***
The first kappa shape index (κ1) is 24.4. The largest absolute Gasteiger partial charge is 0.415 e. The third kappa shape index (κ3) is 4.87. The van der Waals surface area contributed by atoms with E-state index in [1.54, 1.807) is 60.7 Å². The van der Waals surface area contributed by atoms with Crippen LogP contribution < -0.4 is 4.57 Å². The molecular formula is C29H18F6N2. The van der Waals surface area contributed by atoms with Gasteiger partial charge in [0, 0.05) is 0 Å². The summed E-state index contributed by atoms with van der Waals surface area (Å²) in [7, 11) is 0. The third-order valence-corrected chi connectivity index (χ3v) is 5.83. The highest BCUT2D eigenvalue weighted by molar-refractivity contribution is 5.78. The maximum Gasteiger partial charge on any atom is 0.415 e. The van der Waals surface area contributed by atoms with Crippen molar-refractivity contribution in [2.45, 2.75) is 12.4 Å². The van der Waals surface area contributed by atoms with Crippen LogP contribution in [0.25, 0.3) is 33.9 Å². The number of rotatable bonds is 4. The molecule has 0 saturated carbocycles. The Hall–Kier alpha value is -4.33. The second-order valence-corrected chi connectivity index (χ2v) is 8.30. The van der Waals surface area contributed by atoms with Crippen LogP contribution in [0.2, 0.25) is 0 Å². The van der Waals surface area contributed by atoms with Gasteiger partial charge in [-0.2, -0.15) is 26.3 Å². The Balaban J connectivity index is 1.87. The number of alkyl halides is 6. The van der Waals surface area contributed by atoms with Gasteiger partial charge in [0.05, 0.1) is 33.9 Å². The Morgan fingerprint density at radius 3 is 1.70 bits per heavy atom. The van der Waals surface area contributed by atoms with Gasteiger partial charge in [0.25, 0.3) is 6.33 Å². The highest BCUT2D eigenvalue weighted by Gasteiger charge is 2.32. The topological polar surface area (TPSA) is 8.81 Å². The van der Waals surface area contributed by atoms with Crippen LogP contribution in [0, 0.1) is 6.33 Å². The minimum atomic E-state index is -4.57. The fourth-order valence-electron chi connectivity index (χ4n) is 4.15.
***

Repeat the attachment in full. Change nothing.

The first kappa shape index (κ1) is 24.4. The largest absolute Gasteiger partial charge is 0.415 e. The third kappa shape index (κ3) is 4.87. The van der Waals surface area contributed by atoms with E-state index in [1.54, 1.807) is 60.7 Å². The van der Waals surface area contributed by atoms with Crippen LogP contribution < -0.4 is 4.57 Å². The molecular formula is C29H18F6N2. The van der Waals surface area contributed by atoms with Gasteiger partial charge in [0, 0.05) is 0 Å². The summed E-state index contributed by atoms with van der Waals surface area (Å²) in [7, 11) is 0. The third-order valence-corrected chi connectivity index (χ3v) is 5.83. The highest BCUT2D eigenvalue weighted by molar-refractivity contribution is 5.78. The maximum Gasteiger partial charge on any atom is 0.415 e. The van der Waals surface area contributed by atoms with Crippen molar-refractivity contribution in [2.45, 2.75) is 12.4 Å². The van der Waals surface area contributed by atoms with Crippen LogP contribution in [0.25, 0.3) is 33.9 Å². The number of rotatable bonds is 4. The molecule has 0 saturated carbocycles. The Hall–Kier alpha value is -4.33. The second-order valence-corrected chi connectivity index (χ2v) is 8.30. The van der Waals surface area contributed by atoms with Crippen LogP contribution in [0.2, 0.25) is 0 Å². The van der Waals surface area contributed by atoms with Gasteiger partial charge in [-0.2, -0.15) is 26.3 Å². The Balaban J connectivity index is 1.87. The number of alkyl halides is 6. The van der Waals surface area contributed by atoms with Gasteiger partial charge in [0.05, 0.1) is 33.9 Å². The Morgan fingerprint density at radius 3 is 1.70 bits per heavy atom. The van der Waals surface area contributed by atoms with Gasteiger partial charge in [0.25, 0.3) is 6.33 Å². The highest BCUT2D eigenvalue weighted by Gasteiger charge is 2.32. The topological polar surface area (TPSA) is 8.81 Å². The van der Waals surface area contributed by atoms with Crippen LogP contribution in [0, 0.1) is 6.33 Å². The minimum atomic E-state index is -4.57. The fourth-order valence-electron chi connectivity index (χ4n) is 4.15.